The Senate Judiciary Committee today approved a sentencing reform bill that would cut in half the mandatory minimum sentences for certain nonviolent drug offenses and get rid mandatory minimums for drug offenders without a criminal history.
The Smarter Sentencing Act of 2014 now heads to the full Senate with bipartisan support including Democratic sens. Patrick Leahy (D-Vt.) and Dick Durbin (D-Ill.), as well as Republicans sens. Mike Lee (R-Utah) and Ted Cruz (R-Texas).
But several Republican senators oppose the bill, and it might need some negotiations to satisfy the reservations of some Democrats that the provisions could reduce the tools prosecutors use to take down gang and drug enterprises.
The bill calls for reducing the mandatory minimums under the Controlled Substances Act and the Controlled Substances Import and Export Act—from 20 years to 10, from 10 years to five and from five years to two. It does not lower the maximum sentence.
It also eliminates mandatory minimums if the court finds that the criminal-history category for the defendant does not have more than two criminal-history points. The defendant would also need to have no prior convictions for any offense that involves violence, a firearm, a sex offense, terrorism, racketeering or conspiracy to use and invest illicit drug products.
“We are talking about nonviolent drug offenses exclusively that would be affected by this,” said Durbin, who introduced the legislation with Lee and Leahy. The bill now has nine co-sponsors from both parties.
“If you look back, as I have, at the debate on mandatory minimums, the goal was to nail the kingpins and break up these drug cartels,” Durbin said. “What we’ve learned is the laws do not sufficiently separate the big-time career offenders from lower-level offenders.”
Durbin said the sentencing changes in the legislation are unanimously supported by the U.S. Sentencing Commission, the U.S. Judicial Conference, the Association of Prosecuting Attorneys, and more than 100 former prosecutors and judges. There is also support from law enforcement, the Council of Prison Locals, civil rights groups, Republican tax watchdog Grover Norquist and the Major Cities Police Chiefs Association, Durbin said.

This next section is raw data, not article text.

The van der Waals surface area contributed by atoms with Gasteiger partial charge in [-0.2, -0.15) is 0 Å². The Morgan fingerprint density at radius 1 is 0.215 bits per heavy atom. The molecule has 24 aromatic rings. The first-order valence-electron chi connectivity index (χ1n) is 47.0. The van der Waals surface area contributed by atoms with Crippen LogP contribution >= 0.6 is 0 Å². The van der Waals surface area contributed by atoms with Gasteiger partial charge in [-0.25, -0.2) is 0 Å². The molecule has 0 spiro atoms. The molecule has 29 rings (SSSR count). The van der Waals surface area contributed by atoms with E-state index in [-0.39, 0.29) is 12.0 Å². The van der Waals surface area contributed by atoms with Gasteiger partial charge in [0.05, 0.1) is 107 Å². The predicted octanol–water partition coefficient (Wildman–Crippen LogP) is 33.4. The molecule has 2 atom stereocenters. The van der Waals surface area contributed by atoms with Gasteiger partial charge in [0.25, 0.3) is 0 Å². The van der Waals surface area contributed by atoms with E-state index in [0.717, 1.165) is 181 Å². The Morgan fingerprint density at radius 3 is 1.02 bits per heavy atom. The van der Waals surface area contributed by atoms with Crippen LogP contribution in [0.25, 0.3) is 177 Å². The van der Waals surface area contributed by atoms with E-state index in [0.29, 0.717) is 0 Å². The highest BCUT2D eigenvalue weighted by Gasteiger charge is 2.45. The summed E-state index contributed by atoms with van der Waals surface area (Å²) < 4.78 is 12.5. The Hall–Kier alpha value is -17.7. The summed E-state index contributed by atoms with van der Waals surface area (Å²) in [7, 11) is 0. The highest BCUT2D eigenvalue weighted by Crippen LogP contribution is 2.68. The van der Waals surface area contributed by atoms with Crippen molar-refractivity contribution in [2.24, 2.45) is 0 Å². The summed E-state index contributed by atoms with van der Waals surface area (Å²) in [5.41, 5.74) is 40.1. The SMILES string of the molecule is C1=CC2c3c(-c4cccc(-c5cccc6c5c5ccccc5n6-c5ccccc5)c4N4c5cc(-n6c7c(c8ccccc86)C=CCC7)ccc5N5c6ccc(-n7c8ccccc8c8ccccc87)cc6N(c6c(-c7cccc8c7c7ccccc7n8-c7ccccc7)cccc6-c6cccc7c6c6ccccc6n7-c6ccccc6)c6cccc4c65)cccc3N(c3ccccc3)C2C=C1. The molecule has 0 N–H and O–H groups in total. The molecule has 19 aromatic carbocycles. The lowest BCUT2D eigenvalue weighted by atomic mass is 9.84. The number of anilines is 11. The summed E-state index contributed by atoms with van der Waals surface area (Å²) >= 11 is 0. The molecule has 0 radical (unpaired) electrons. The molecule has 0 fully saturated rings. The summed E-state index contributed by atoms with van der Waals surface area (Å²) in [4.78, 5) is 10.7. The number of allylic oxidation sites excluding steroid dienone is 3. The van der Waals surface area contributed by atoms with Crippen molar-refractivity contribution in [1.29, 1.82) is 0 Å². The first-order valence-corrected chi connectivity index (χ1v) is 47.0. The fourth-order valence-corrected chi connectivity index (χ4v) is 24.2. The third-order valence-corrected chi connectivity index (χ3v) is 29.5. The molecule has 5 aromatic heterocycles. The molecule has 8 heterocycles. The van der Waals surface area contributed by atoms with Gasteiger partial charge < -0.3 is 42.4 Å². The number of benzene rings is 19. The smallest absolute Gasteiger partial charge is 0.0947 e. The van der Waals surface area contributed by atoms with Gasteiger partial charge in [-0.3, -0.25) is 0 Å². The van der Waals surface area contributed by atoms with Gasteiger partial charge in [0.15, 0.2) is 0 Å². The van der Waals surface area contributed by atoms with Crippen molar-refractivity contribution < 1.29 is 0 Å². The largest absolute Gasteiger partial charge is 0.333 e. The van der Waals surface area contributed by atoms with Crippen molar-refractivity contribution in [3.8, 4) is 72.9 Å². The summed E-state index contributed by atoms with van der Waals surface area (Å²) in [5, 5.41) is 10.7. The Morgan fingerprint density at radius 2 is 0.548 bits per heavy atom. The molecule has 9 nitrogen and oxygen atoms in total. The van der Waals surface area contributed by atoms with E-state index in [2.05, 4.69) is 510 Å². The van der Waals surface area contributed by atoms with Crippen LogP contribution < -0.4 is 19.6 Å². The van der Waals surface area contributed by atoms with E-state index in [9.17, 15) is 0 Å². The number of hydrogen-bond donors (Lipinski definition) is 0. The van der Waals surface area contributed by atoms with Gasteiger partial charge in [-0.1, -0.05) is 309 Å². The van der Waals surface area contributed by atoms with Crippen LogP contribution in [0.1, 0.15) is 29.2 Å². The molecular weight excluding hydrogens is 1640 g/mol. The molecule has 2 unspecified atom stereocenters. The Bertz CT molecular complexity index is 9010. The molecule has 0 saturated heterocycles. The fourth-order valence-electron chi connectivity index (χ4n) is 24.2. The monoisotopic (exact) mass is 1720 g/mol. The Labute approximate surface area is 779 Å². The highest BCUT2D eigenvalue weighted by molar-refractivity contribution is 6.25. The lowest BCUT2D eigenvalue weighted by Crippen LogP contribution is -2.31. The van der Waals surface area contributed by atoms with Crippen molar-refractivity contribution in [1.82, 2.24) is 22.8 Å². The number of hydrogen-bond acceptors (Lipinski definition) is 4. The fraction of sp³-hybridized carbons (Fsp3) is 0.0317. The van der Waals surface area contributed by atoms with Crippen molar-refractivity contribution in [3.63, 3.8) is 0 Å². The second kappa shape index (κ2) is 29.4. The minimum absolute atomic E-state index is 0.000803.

The same bill was filed in the House by Tea Party member Rep. Raul Labrador (R-Idaho), and co-sponsored by Rep. Spencer Bachus (R-Ala.), House Judiciary Committee Ranking Member Rep. John Conyers (D-Mich.) and Bobby Scott (D-Va.).
Judge Patti Saris, the chair of the U.S. Sentencing Commission, said in a statement today that the legislation “is an important first step toward addressing rising federal prison costs and a federal prison population that far exceeds capacity.”
The push is part of a broader call among Washington’s politicians—including President Barack Obama and Attorney General Eric Holder Jr.— to loosen a stringent sentencing framework that sent the Bureau of Prisons on a path to overwhelm the Department of Justice budget.
The changes in the bill would save the Department of Justice $3 billion over 10 years, according a November report by the Urban Institute.
Sen. Chuck Schumer (D-N.Y.) voted for the bill to pass the committee, but said he has reservations because he has supported mandatory minimum sentences. He said such prison terms have played a role in reducing crime in New York City.
Prosecutors in New York told him that changing lower-end mandatory minimum sentences—five years to two years—could be damaging to prosecutions and crime fighting, Schumer said. The threat of the sentence can prod a low-level mule to testify against higher-ups in a gang or drug ring.
“Many prosecutors are worried they may no longer be able to use this tool effectively,” Schumer said.
Four senators voted against the bill in committee: Chuck Grassley (R-Iowa), Orrin Hatch (R-Utah), Jeff Sessions (R-Ala.) and John Cornyn (R-Texas).
Grassley said the number of people in federal prison for simple drug possession is near zero, and the supposedly nonviolent drug offenders this bill addresses are mostly drug dealers.
“Maybe they used no violence in committing this particular crime,” Grassley said. “But maybe their co-defendant carried a gun in committing this drug offense. Or maybe this drug offender committed violent offenses in the past. That violent past is relevant to the sentence the drug dealer received.”
Grassley added several amendments to the bill to introduce new mandatory minimums for other crimes, such as five years for a sexual assault.
Sessions, describing his opposition to the bill, cited a Jan. 27 letter from the National Association of Assistant United States Attorneys that said crime is now half of what it was in the era before mandatory minimum sentences.
“The principal beneficiaries of this massive crime reduction are those who were disproportionately crime victims in the past—minority groups, particularly those in the inner cities,” the letter to Attorney General Eric Holder Jr. states. “When crime starts to rise, as it did before mandatory sentence laws and will again if we tear down the statutes that have helped keep us safe—minorities, disproportionately, will be the victims.”
The bill would also allow prisoners sentenced before the Fair Sentencing Act of 2010, which reduced the sentencing disparity between offenses for crack and powder cocaine, to petition a judge to reduce a prison term that would be shorter if sentenced today.
Contact Todd Ruger at firstname.lastname@example.org.